Tucson tech: Drone firm hopes to rise from recent BAE deal

2013-07-02T00:00:00Z 2014-07-02T12:02:47Z Tucson tech: Drone firm hopes to rise from recent BAE dealDavid Wichner Arizona Daily Star Arizona Daily Star

Tucson is home to a new unmanned aircraft technology company, but it's been here all along.

The new company, Sensintel Inc., was formed by Tucson businessman Matthew Pobloske, who closed Friday on a stock-purchase agreement to acquire BAE Systems' Unmanned Aircraft Programs business in Tucson. Terms of the deal were not disclosed.

By buying the local drone operation from British defense giant BAE for an undisclosed amount, Pobloske essentially reacquired the operations of Advanced Ceramics Research Inc. - which BAE had acquired in 2009 in a stock deal worth $14.7 million.

Sensintel will operate independently as a provider of small unmanned aerial systems (UAS), sensors and related services. That includes the Silver Fox UAS, the precursor of which Advanced Ceramics Research originally developed a decade ago for the Navy; the Manta UAS for geoscience research; and the Coyote, an air-launched drone.

BAE will continue to run its U.K.-based UAS division, which focuses on larger tactical and strategic drones. Those include the Mantis and stealthy Taranis combat drones, which are in the flight demonstration phase of development for the U.K.

BAE had bought Advanced Ceramics Research - almost exactly four years ago - saying that its small-craft technology would complement BAE's existing programs.

But BAE was having trouble seeing where its Tucson programs fit in with the company's strategic plans, Pobloske said.

"Over the last couple of years, they had been trying to come to grips on where strategically our little tactical UAVs (unmanned aerial vehicles) fit into their product portfolio, and they ultimately decided that they didn't," said Pobloske, who was business development director for BAE's unmanned aircraft programs.

The idea was that the combination would result in business and technology "synergy" that would advance BAE's UAV programs, big and small.

"A lot of that synergy didn't really materialize internally for them," Pobloske said. "We were able to enjoy some benefit from that, in that we were able to kind of spin ourselves back out."

Pobloske is now sole owner of Sensintel, which has about 30 employees at 3292 E. Hemisphere Loop, the same site where Advanced Ceramics Research operated.

By becoming a smaller company, Pobloske said he hopes to foster a more entrepreneurial approach to business and product development, as well as a more empowered and self-reliant work environment.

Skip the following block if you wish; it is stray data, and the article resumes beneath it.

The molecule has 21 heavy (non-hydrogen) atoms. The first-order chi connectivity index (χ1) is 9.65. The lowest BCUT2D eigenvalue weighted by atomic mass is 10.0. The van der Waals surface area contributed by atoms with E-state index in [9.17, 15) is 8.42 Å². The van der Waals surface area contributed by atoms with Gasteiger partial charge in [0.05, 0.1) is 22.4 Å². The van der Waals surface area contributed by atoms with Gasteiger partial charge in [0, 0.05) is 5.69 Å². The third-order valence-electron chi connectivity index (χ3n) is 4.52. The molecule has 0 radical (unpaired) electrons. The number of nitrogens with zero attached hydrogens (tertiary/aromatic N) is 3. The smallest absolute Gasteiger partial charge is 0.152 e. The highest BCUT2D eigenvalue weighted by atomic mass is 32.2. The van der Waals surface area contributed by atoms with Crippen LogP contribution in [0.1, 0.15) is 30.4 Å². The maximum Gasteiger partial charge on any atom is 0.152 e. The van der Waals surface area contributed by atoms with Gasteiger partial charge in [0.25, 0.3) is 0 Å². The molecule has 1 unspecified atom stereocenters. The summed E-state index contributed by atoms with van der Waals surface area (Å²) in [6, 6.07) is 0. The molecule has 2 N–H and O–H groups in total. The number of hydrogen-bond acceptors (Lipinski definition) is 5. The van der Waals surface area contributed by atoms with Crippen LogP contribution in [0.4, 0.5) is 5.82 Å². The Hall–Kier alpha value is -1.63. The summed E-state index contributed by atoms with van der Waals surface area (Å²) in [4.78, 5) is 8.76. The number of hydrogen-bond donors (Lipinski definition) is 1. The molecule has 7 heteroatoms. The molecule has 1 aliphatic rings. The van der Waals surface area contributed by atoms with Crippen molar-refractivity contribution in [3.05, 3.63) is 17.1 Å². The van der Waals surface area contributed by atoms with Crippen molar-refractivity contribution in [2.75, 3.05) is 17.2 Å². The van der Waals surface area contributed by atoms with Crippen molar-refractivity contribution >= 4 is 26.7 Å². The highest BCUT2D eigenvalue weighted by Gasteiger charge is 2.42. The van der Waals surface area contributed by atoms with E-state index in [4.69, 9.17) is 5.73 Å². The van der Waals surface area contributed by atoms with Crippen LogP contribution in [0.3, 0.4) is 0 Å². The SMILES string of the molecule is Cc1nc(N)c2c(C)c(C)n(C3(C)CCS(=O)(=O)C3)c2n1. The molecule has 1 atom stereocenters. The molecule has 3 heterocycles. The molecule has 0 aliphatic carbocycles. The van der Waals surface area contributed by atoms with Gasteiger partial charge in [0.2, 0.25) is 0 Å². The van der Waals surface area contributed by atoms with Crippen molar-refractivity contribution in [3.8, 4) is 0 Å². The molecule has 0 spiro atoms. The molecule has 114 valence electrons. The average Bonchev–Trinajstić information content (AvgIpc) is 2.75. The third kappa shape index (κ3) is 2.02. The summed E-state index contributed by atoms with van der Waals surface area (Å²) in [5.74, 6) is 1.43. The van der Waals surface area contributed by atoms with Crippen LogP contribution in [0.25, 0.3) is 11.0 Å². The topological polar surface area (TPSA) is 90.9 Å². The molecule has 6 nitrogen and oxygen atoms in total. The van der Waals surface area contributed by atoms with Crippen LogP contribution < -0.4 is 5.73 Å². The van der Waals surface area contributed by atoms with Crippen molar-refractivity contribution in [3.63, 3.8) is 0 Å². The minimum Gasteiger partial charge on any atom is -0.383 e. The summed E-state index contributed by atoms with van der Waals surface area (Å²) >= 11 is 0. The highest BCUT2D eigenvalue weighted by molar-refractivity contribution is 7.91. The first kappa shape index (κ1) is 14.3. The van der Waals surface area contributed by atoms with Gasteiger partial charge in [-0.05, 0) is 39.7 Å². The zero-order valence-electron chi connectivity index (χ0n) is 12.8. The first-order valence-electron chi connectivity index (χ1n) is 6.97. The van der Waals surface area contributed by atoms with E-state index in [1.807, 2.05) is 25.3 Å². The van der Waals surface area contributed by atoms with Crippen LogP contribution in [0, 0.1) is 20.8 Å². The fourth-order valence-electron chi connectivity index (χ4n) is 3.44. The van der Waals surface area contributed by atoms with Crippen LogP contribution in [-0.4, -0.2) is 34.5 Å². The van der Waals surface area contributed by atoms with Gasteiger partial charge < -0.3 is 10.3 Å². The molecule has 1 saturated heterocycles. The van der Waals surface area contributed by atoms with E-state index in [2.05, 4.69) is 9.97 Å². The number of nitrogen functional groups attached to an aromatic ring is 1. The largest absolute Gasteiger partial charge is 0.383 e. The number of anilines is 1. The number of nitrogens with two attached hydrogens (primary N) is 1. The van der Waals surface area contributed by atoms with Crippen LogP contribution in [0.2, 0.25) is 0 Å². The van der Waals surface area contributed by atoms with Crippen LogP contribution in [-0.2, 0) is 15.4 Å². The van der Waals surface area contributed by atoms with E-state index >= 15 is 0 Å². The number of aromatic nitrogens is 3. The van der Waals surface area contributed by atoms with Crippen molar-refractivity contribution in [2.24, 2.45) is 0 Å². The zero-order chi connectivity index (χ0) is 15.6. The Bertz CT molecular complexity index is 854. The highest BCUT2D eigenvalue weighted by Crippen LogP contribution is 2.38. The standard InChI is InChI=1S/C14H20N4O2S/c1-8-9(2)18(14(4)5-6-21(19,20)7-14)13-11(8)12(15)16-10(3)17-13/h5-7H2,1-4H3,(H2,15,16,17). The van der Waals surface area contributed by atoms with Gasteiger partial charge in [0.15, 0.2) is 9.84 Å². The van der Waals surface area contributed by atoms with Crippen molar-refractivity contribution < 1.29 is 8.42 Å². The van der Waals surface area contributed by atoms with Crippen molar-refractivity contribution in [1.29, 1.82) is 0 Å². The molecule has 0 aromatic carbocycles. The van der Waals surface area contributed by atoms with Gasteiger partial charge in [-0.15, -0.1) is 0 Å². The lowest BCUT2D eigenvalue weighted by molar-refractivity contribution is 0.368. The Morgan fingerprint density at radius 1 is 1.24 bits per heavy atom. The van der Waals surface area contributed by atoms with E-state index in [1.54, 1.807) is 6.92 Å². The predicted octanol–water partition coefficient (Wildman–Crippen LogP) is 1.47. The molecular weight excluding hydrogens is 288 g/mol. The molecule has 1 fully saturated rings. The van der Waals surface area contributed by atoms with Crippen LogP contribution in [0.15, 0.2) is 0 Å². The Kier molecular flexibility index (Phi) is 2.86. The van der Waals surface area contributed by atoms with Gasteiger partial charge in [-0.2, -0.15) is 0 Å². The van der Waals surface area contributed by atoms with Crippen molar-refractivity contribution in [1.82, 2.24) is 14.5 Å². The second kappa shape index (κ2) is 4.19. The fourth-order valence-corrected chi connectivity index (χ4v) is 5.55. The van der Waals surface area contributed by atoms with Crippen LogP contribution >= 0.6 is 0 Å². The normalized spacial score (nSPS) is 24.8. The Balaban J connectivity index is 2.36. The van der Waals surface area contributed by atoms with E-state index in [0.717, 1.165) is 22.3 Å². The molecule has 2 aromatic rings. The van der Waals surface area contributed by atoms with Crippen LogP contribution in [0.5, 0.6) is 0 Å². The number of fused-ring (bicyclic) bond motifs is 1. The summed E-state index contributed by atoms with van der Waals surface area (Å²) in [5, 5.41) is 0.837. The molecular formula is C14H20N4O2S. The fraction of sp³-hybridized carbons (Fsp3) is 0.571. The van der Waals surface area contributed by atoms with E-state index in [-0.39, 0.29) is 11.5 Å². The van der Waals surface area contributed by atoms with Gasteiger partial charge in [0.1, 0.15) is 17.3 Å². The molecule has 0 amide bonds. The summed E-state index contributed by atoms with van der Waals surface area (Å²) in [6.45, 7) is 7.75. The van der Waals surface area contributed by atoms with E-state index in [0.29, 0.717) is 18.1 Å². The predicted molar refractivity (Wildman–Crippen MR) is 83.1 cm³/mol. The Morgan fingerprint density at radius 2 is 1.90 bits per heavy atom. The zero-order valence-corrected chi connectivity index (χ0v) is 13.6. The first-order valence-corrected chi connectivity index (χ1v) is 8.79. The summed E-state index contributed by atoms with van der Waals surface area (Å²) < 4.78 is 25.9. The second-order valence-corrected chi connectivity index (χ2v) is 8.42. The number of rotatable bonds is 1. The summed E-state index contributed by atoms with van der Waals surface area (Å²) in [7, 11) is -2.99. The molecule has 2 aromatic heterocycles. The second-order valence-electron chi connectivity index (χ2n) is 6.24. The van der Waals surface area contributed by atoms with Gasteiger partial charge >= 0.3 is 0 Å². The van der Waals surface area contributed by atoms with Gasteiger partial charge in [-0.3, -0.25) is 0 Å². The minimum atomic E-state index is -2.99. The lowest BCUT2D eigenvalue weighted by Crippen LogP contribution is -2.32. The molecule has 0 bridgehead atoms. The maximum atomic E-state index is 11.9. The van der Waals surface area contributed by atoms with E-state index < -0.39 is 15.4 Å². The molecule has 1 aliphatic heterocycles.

At the same time, being part of BAE left the operation with some sophisticated engineering, manufacturing, program management and administrative capabilities for a small company, Pobloske said.

The Defense Department remains Sensintel's biggest customer, Pobloske said. The company's long-flying Silver Fox was deployed to Iraq in the early 2000s and some are still flying, Pobloske said, though he declined to name the operators involved.

While Pobloske said he can't divulge all of Sensintel's customers, he said the company has had, or currently has, contracts with all of the armed services.

The company also continues to develop its Manta UAV for geosurveying, and it recently won a couple of new contracts for its Coyote air-launched UAS.

The head of a local UAS engineering firm that has worked with Sensintel said the spinoff will help keep local jobs and allow Sensintel to grow.

"They've got a good starting point to go out and grow from there," said Jason Douglas, owner of Tucson-based Latitude Engineering and a former Advanced Ceramics Research engineer. "Obviously, as a big company it sort of limits the number of avenues they could go down."

Latitude makes UAS components including sensors, antennas, airframes and ground-control systems, and offers systems integration, training and product-development services.

DID YOU KNOW?

Advanced Ceramics Research did drones before drones were cool.

Founded in 1989 by University of Arizona engineering alumnus Tony Mulligan, the company originally developed drones for the Navy for whale monitoring, while keeping its hand in materials research with a proprietary bone-replacement material.

By the mid-2000s, Advanced Ceramics Research's Silver Fox UAS was being used by the Navy river patrols in Iraq.

After BAE acquired Advanced Ceramics Research in 2009, Mulligan went on to found Sahuarita-based Hydronalix Inc., a developer of unmanned watercraft for rescue and research.

Contact Assistant Business Editor David Wichner at dwichner@azstarnet.com or 573-4181.

Copyright 2014 Arizona Daily Star. All rights reserved. This material may not be published, broadcast, rewritten or redistributed.

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